Bruce W. Sekanick AIA  01.11.2012

Continuing Education changes have been made by both the AIA Board of Directors and the Ohio Architects Board, and while they are not major, they can be a little confusing.  To begin this discussion, let’s start with the State of Ohio changes and what they mean to you.  Effective January 1, 2012, the Ohio Architects Board changed the continuing education requirements to match the newly recommended (model requirements) of the NCARB.  These requirements change the CE’s to 12 per year, all of which need to be Health Safety and Welfare.  Generally, since SD, Sustainable Design, hours are also Health Safety and Welfare hours, they still can apply, although Ohio has no specific requirements for Sustainable Design credits.  Simply said, if you get 12 HSW per year you are going to comply with the Ohio rules.  Additionally, the new Ohio requirements, which used to require 24 hours every two years, now requires 12 hours every year. This might not seem like a big change, but it does make a difference to those who wait until the waning days of the licensure period to complete their CE’s. Twelve hours of HSW per year.  The Ohio Board of Architects has made it fairly simple.  More information is available on the Ohio Architects Board website at

It is also important to remember, and to remind your colleagues, that compliance with state requirements are made much easier through the continuing education system maintained by the AIA.  Those members who are audited need only to submit your AIA transcript as proof of compliance and, as long as you have completed the proper number programs and hours, you are done.  Another benefit of AIA membership.

Now, let’s get to the more complex AIA format for continuing education.  At their December 9th, 2011 meeting in Washington, D.C., the Institute Board decided to amend the CE requirements to more closely reflect the NCARB requirements, but to still require more hours than what the NCARB recommends.  The Board decided that members should be required to complete a total of 18 CEs per year (the same as before), but instead of the 8 hours of HSW, the new requirement is 12 hours of HSW per year.  This is intended to align the AIA’s requirements for HSW with those of the NCARB model program at 12 HSW per year.  The AIA Board however, believes that it is important for the requirements of the AIA to “convey higher standards of professional knowledge” and that the added hours beyond the twelve recommended by the NCARB “ were crucial to our identity”.  These additional six (6) hours can be HSW or non-HSW hours, but must still meet the criteria for CE under the AIA CES program requirements, just as they always have.  The biggest difference in this change is that we are now talking about a change in the “type” of hours and opposed to the “number” of hours.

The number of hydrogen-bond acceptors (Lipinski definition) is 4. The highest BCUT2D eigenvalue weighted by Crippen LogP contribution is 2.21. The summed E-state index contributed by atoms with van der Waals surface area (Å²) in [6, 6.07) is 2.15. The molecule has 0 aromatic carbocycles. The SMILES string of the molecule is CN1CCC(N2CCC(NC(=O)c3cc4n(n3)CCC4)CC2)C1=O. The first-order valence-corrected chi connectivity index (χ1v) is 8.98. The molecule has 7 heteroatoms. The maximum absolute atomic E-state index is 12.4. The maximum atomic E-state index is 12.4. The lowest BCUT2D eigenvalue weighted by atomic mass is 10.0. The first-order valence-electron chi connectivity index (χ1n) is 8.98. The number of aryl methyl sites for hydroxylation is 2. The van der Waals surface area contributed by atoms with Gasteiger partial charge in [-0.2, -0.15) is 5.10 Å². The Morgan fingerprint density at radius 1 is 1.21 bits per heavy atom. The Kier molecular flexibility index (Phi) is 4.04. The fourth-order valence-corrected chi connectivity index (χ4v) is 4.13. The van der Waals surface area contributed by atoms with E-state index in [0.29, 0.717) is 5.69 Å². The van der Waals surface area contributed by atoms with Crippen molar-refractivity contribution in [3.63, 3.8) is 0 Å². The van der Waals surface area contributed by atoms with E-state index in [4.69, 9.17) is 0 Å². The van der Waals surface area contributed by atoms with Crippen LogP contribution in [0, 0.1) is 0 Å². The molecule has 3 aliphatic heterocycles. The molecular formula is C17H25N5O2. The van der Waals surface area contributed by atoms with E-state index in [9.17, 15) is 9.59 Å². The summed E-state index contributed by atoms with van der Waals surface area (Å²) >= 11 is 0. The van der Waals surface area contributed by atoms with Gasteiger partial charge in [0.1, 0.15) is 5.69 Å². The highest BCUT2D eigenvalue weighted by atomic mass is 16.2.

Now, you may ask, what has happened with the Sustainable Design credits.  Well, for now, they still exist.  From the December 9th meeting, the Board noted the following:  “During the years 2009 through 2012, this requirement must also include four (4) hours of sustainable design education within the total 18-hour continuing education requirement. The Institute will re-evaluate this requirement in 2012.” The end result is that for the AIA, you still need to have four (4) hours of Sustainable Design credits…..for now.

Finally, you may have heard a number of different rumors on self-reporting and whether they do or do not exist.  I am happy to say that self-reporting is not dead, it just changed a little.  The big difference is that starting in 2012, HSW hours may not be self-reported.  There are many who did not even know that prior to this year, you could even self-report HSW hours, but in reality, it was permitted.  This year however, the AIA has changed the requirements to better align the HSW with the NCARB model format by requiring all HSW hours to be reported by the program provider as opposed to the individual to better meet the requirements of the state registration boards.

Hopefully this better explains the changes that have taken place with the start of the new year.  Additional information can be found at the AIA blog at